This past weekend, my Muslim friend graduated from The Catholic University of America, Columbus School of Law. Her facebook album revealed that the commencement ceremony was held at the Basilica of the National Shrine of the Immaculate Conception. One would assume Jesus looked down with a special disapproval at this particular graduation — as Jesus replied, “And you experts in the law, woe to you, because you load people down with burdens they can hardly carry, and you yourselves will not lift one finger to help them” (Luke 11:46).
Obviously, the private Catholic University has every right to hold its own private school ceremonies and graduations in places of worship. Aesthetically, the Basilica is a truly stunning piece of architecture, and were it not a — well, a Basilica — it would be a beautiful location for a secular graduation as well.
And apparently I’m not the only one who thinks so. Recently, Americans United for the Separation of Church and State stated in a press release that a federal judge just declared a Connecticut school’s plan to hold graduation ceremonies at a Christian church unconstitutional. The school board was told to find an alternative venue.
Barry Lynn, the executive director of AU, said: “Though there’s no definitive U.S. Supreme Court decision barring public school graduation ceremonies from houses of worship, litigation across the country has made it clear that absent extraordinary circumstances, graduations should not be held in private church or religious institutions.”
There is extremely limited case law dealing specifically with the constitutionality of public school commencement activities held at a religious venue. And these cases haven’t made it any higher than the state supreme court level. The few cases that have been filed mostly allowed the church venue, sometimes citing space and acoustic concerns.Since a higher court would not likely have case law directly on point to guide its reasoning, let’s examine possible arguments using the established Supreme Court precedent:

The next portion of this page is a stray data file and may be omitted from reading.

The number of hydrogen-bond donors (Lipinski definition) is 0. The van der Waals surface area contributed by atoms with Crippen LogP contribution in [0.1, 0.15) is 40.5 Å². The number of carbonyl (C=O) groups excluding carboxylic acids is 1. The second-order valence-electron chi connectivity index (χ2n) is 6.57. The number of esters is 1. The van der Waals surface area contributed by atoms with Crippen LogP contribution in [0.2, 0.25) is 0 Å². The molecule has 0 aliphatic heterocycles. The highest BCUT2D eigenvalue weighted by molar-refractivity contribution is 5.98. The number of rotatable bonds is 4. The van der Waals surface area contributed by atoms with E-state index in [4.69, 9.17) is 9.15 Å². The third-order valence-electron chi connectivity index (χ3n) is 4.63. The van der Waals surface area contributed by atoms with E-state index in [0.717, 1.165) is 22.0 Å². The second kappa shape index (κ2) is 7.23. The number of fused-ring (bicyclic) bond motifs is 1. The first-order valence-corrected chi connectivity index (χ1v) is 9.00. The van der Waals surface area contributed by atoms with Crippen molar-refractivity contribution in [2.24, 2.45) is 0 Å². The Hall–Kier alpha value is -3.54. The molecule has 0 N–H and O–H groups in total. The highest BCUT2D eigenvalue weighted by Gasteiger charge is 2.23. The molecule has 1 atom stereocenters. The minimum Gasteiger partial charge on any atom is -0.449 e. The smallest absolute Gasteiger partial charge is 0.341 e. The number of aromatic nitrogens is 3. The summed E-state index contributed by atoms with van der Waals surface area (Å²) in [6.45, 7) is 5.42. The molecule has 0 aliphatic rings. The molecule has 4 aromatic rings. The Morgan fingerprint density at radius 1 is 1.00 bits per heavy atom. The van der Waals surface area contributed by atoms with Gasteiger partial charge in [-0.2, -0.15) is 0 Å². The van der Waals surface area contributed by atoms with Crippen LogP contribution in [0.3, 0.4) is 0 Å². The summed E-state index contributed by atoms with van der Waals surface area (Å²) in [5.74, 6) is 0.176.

Holding a public graduation in a place of worship violates the establishment clause. The Supreme Court has already placed prohibitions on prayer before football games (Santa Fe Independent School District v. Doe) during graduations (Lee v. Weisman) and before a public school day (Engel v. Vitale). The present case is no different. Holding a school graduation in a place of worship sends a message of state endorsement because the choice of venue states clearly, if silently, that the school finds the religion behind the venue important — especially if other religious and secular venues were not considered. Government and religion is excessively entangled when a nonbelieving student is forced to graduate in a religious building or else miss one of the most important moments in their adult life.
Using a church venue for a public graduation does not violate establishment clause. The present set of facts are distinguishable from established Supreme Court principles because each case stated above involved prayer — a distinctly and overtly religious activity that students were subjected to. Here, nothing is overt. To non-subscribers, a building that happens to be a church is just a building — just like a stick figure of Muhammad without the religious belief forbidding the depiction is just a stick figure. So long as the school pays for the facilities and there is no prayer or other religious activity during the commencement, using a passively religious location is completely constitutional.
While there are logical arguments on both sides, if the current trend of decisions continue, church held commencements are likely to be struck down.
Would you be mad if your graduation was held in a building normally designated as a place of worship?